De Havilland Puss Moth (oz7044)
About this Plan
DeHavilland Puss Moth. Scale model for rubber power.
Quote: "Some aircraft are made for modeling. This is one of them. A simple Rubber Scale ship to fly in the calm of twilight. DeHavilland Puss Moth, by Ray Booth.
The prototype Puss Moth, G-AAFA, was designed and built by deHavilland in England during the early part of 1930, and was destined to make a considerable contribution towards the progress of civil flying all over the world. The first machine was fitted with the (then) new DH 120hp Gipsy 111. It was a four-in-line inverted aircooled engine, though later models were fitted with the Gipsy Major of 130 hp. These later models differed quite considerably from the first ship, with welded steel tubular fuselages, instead of plywood covered wood construction.
The airplane was designed as an option-al two or three place ship, the third seat being fixed to rails, which enabled it to be positioned alongside and slightly to the rear of the second seat. The wings and tail were quite conventional in construction, wood with fabric covering, and the wings were capable of being folded about the rear spar attachment point, supported on vee struts. One rather ingenious device for the period was the airbrake. This was achieved by swivelling the main landing gear fairing through 90 degrees, which produced quite an appreciable amount of drag. This idea was retained on two later designs. the Leopard Moth and the Hornet Moth.
The Puss Moth had many fine long distance flights to its credit, particularly those of the late Jim Mollison and Bert Hinkler (an ex AVRO test pilot, incidentally). Hinkler made a 10,000 mile flight in the Fall of 1931 from New York to London via the South Atlantic crossing. In March 1932, Medison flew a Puss Moth from the South of England to Cape Town, South Africa, in four days seventeen hours, and in August the same year he flew from the II& to Newfoundland on the first solo flight across the Atlantic from east to west.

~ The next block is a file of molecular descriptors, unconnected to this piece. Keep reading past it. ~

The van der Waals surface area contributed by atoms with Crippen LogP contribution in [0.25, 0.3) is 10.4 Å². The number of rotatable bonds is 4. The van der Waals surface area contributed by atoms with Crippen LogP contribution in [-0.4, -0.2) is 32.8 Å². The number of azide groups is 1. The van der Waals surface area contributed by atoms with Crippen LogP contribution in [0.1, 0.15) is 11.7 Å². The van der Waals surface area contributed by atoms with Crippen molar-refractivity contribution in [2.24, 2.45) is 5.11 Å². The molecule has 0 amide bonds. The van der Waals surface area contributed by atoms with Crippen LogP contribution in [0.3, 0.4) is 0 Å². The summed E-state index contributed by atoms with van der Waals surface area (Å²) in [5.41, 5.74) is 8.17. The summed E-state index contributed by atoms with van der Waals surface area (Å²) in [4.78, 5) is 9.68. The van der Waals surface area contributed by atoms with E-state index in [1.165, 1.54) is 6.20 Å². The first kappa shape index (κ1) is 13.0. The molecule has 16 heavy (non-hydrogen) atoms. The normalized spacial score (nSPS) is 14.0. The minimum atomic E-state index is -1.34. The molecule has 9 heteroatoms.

About 260 ships of this type were built in England, with a maximum speed of 130 mph, crusing at 105 and landing at 45 mph. Span was 36 foot 9 inches.
The Model Design. Unlike most rubber powered scale ships, the tail assembly is scale outline, thereby preserving the attractive outline of the ship. The dihedral has been increased slightly, for lateral stability considerations. The general constructional design was based on relative simplicity, but maintaining a realistic appearance when completed. The original model had a weight of 1-1/4 ouunces ready to fly, which included a small cube of clay (1/4 in cube) fixed behind the balsa nose block inside the cowl. Power was supplied with one loop of 3/16 x 1/24 rubber, 13-1/2 in long.
Construction A flat building board of not less than 16 x5 inches is required, though a bigger size is desirable in order to maintain a reasonable building schedule. There is no particular building sequence for the major components, most modelers have their own preferences regarding which items are built first. However, when transfering the various outline shapes by your own favorite method to the balsa sheet (1/16 medium), take particular note of the grain direction indicated for the various parts on the plan. You might save a little on the wood by placing things differently, but you lose patience later when they split! On the subject of glue, the modern PVA white glue will give a good warp-free structure, even if it does take longer to dry!
Fuselage. First cover the plan with wax paper or rub wax or soap on the drawing at all the joint positions. Select some reasonably hard 3/32 sq balsa for the basic fuselage structure, then pin down the top and bottom longerons over the plan as illustrated at the top right-hand side of the plan. Note that both sides as assembled together, one on top of the other, for accuracy. Add the various diagonals and verticals to complete the basic sides, plus the 1/16 strip for the rear motor peg. Remember that one of these strips must be pushed down to the level of the building board, but the upper one must he fitted flush with the top of the uppermost fuselage side..."
Ray Booth's Puss Moth from Flying Models magazine issue 06-74.
Direct submission to Outerzone.
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